Good for people, bad for mosquitoes
Would-be Eagle Scout's project helps bats in Big Foot Beach State Park
December 08, 2010 | 09:02 AM
Geneva — There are three reasons why 14-year-old Logan Tenney decided to build bat houses in Big Foot Beach State Park.
Tenney, a Badger High School freshman and former Woods School student, said the very existence of bats are threatened by a deadly disease called white-nose syndrome.
He said building four bat houses — each of which have a 250-bat capacity — will help to ensure the bat population.
And bats eat what people semi-jokingly refer to as the real Wisconsin state bird — mosquitoes.
"I know Big Foot has had mosquito problems (and) I found out bats were threatened by this disease, so I thought I'd help them out a little bit," Tenney said.
But the bat house project also meets the requirement for Tenney to obtain the rank of Eagle Scout, which is the highest Boy Scout rank one can reach.
Tenney, of Boy Scout Troop 239, is attempting to achieve this rank alongside two of his friends — Jackson Seeberg and Jordon Drohner.
The trio of would-be Eagle Scouts chose, organized and executed projects at two area parks.
Seeberg beautified McKay Park, Pell Lake.
Drohner constructed a volleyball court at Big Foot Beach State Park.
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Tenney said he came up with the bat house idea after seeing bat houses in other parks.
"That's helped," he said. "It attracts bats to live in these houses. This way, they hang around the park."
The more bats there are, the less mosquitoes.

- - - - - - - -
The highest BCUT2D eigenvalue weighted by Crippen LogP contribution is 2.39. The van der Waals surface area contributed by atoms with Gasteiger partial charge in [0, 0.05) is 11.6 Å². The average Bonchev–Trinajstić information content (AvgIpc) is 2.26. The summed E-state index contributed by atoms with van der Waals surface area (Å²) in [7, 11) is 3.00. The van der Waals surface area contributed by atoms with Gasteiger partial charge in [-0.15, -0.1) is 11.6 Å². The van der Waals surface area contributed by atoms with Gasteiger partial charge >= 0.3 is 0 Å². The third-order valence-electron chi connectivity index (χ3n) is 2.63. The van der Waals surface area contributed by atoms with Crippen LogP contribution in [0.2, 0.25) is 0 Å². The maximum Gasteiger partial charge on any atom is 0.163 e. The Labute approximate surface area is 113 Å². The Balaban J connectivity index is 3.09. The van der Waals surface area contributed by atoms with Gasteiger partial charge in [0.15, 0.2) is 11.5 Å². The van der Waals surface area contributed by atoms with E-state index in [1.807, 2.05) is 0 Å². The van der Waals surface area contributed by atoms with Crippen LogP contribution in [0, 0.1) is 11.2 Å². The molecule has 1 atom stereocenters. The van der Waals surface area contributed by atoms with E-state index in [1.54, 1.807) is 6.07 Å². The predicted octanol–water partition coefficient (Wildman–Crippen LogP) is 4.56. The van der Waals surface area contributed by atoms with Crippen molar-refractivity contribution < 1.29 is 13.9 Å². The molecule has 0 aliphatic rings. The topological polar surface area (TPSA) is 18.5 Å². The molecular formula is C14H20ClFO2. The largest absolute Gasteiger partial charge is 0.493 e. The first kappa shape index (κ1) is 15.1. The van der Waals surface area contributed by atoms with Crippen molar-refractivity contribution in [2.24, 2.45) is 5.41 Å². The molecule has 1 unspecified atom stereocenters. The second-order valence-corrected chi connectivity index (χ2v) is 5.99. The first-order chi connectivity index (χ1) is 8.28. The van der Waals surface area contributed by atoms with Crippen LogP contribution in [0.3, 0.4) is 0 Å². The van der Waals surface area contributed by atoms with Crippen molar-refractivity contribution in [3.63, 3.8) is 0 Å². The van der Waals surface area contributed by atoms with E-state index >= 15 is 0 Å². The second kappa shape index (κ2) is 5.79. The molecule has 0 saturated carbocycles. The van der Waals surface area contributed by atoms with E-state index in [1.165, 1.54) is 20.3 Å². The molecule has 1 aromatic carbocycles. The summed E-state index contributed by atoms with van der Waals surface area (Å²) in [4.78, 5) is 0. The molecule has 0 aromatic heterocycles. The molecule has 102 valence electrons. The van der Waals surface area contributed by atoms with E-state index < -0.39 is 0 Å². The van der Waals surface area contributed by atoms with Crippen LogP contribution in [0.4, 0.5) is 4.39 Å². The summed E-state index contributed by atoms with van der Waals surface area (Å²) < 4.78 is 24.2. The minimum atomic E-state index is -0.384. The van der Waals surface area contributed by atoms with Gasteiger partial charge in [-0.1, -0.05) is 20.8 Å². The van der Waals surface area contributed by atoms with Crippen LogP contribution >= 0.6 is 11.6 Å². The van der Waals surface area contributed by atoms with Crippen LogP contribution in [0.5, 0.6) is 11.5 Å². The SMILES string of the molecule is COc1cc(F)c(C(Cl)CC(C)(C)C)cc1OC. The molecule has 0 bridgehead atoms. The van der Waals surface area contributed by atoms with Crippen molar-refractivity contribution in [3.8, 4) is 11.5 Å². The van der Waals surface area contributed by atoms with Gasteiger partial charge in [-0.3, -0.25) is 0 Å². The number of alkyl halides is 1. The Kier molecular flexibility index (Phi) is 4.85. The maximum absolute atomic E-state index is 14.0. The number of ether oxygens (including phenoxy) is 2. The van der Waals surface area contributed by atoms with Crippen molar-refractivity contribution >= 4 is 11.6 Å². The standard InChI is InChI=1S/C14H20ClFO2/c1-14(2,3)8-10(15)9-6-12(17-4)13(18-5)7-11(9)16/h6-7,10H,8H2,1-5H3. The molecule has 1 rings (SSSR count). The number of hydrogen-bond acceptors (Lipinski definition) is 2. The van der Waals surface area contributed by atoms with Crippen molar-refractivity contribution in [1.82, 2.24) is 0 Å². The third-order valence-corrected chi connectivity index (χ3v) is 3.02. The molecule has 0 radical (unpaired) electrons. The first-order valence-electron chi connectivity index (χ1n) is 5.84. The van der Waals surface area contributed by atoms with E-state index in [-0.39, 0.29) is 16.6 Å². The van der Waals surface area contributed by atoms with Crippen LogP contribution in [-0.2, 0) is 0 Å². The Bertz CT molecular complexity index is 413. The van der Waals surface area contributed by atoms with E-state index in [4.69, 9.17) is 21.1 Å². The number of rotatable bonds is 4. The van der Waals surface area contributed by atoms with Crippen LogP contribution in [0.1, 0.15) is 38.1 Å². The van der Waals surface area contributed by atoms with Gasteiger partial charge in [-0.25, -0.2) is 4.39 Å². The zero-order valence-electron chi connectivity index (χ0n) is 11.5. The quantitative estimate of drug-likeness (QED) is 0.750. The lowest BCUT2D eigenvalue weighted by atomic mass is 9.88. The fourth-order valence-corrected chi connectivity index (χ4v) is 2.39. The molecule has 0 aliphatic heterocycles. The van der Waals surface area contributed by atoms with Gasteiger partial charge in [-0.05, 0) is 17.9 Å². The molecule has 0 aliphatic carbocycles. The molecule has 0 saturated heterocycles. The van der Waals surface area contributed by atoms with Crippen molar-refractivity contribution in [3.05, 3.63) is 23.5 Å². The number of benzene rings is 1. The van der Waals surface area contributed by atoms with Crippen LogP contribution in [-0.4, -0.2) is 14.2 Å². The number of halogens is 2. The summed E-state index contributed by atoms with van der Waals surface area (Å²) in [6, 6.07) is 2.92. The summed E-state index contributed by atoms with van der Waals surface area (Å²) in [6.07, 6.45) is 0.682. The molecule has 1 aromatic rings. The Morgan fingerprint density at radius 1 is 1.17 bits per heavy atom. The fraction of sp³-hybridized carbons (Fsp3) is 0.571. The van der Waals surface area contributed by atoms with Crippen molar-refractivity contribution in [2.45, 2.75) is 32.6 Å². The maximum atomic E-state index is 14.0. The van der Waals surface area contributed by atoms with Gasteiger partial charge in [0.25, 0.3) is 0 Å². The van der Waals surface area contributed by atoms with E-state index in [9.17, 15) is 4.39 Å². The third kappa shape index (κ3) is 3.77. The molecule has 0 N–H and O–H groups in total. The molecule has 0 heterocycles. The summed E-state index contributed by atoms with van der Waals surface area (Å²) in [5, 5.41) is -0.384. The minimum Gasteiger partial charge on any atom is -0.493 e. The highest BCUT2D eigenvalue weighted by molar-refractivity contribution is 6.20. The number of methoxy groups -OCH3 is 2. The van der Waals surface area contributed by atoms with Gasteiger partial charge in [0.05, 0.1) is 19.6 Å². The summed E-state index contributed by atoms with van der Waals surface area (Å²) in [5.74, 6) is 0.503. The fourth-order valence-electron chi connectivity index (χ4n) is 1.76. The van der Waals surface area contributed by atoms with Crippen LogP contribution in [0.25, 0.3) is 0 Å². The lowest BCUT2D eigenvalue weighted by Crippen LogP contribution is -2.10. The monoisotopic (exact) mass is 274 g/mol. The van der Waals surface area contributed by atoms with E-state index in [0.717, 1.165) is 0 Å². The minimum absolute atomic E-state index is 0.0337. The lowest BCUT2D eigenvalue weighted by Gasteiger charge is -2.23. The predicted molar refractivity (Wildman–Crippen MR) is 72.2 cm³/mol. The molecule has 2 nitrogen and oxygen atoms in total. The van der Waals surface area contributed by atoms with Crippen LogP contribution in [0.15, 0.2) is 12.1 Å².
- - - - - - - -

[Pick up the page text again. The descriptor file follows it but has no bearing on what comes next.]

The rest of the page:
Tenney said mosquitoes around Geneva Lake are a "nuisance."
"I've been around the lake a lot and it's terrible," he said.
The first stage of Tenney's Eagle Scout project was to obtain plans for bat houses from the website of the state Department of Natural Resources.
Then, it took four days to build the houses, paint them, attach them to 16-foot-high posts and set them in concrete in the park.
"It involved woodworking," Tenney said. "That's new to me."
Constructing the bat houses proved to be one of the most challenging aspects of the project for him.
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"It all had to be so precise, the measurements and the baffles,"
Tenney said. "There was a plank, a baffle and another plank on top."
With help from his dad, Tom, Logan was able to build the 24-by-28-inch bat houses.
Aside from learning some woodworking skills, Logan said he also discovered what it takes to lead the 10 volunteers who helped him with his project. He also worked with Anne Korman, Big Foot park manager.
"I learned how to lead people," he said. "I used the EDGE method — explain, demonstrate, guide, enable. … Every time we went to work on the project, it got better and better. I think I did well."
Logan said he hopes his project earns him the Eagle rank.
"I think it will give me a benefit and an advantage, through all the hours I put into this, in college," he said. "It would put me a step ahead of everyone else."
Ultimately, whether Logan becomes an Eagle Scout is up to the Glacier's Edge Council for Boy Scouts, according to his mom, Anne.
"Logan started as a Tiger when he was 5," she said.
With the council's decision pending, there's at least a couple ways in which Logan's project already can be judged a success.
"Someone already commented they were happy to see it," he said.
But perhaps overall, he created something he can be proud of.
"A ton of people who come into the park every year are going to enjoy it," Logan said.